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Fish & Wildlife | Flora and Fauna | Environment

Citizen Scientists Generate Big Data For Annual Bird Count

Dark-eyed junco. It's one of the many birds counted in the 2014 Great Backyard Bird Count.

Dark-eyed junco. It’s one of the many birds counted in the 2014 Great Backyard Bird Count.

Rick Leche/Flickr Creative Commons

Downy woodpecker, dark-eyed junco, tufted titmouse. These are just a few of the most popular birds to have been sighted in last year’s Great Backyard Bird Count, when in 2014, bird enthusiasts from 135 countries participated in counting over 4,000 species.

Monday is the final day of the annual count. It’s a chance for researchers at Cornell University’s Ornithology Lab to harness the power of nearly 100,000 citizen scientists over a 4-day period.
Among them is Karen Chaivoe, a retired teacher and member of the Audubon Society of Portland.  Chaivoe says birding has come a long way since the days of a notepad and pencil: “I have several piles of lists with the destinations of birds that I’ve observed. Those right now are collecting dust.”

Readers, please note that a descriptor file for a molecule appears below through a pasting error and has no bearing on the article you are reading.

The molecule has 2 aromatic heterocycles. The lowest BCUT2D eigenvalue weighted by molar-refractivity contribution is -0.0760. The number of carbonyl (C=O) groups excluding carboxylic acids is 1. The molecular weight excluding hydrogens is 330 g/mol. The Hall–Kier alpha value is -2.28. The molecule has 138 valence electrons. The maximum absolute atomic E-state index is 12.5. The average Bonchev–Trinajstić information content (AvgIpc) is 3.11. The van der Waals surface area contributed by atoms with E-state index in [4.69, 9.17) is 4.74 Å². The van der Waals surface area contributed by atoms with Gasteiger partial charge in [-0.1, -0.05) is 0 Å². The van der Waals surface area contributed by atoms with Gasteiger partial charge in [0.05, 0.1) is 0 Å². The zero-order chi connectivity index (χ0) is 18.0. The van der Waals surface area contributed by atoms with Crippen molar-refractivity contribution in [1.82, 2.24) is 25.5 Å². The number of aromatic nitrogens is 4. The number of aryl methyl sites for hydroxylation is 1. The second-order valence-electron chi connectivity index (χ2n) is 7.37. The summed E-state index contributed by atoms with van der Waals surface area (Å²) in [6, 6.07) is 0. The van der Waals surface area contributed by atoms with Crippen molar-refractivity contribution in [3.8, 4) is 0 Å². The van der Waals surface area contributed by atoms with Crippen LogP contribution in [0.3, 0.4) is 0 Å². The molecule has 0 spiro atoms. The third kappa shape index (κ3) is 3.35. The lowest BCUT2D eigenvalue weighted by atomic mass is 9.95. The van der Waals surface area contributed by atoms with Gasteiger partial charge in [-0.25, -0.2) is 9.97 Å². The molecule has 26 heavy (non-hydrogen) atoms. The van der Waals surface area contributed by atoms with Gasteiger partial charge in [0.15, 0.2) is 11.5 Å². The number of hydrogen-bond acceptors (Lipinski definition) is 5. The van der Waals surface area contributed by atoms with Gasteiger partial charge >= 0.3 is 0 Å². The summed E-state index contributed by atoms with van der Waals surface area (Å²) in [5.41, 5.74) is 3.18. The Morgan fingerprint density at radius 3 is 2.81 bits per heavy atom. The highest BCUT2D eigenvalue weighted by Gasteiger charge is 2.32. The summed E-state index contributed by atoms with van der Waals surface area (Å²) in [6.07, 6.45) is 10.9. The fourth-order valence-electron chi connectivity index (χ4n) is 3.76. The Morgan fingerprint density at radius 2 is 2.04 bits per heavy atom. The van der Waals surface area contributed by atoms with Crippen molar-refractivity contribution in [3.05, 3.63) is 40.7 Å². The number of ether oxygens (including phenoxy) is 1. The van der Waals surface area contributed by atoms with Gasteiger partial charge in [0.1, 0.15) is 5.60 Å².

Now she uses a smartphone app called Bird Log to track her sightings. Chaivoe says she likes the app for identifying birds quickly and pinpointing her whereabouts.
Marshall Iliff is the project leader for eBird, the online tool that allows birders from across the world to submit their data to scientists at Cornell. He says the online portal has revolutionized the way researchers access data.

Bird Log, the mobile app associated with Cornell’s eBird website, has been a huge boon for people in other countries who may not have internet connections at home, says Iliff. The app can also help birders improve the accuracy of the data they share with scientists by providing specific time and location information.

“The amount of information that we’re collecting through eBird really is entering the big data realm of science now. [It’s] allowing whole new ways of understanding birds and their movements and changes through time,” Iliff says.

The Cornell database currently contains about 220 million bird observations and grows at a rate of 5 million observations per month, according to Iliff.

What’s next for e-Birding? Next year’s bird count may become more of a social media event. Iliff says his team is looking to establish a greater presence in the mobile market through enhanced photo sharing and social features.

Great Backyard Bird Count Bird Cornell Audubon Society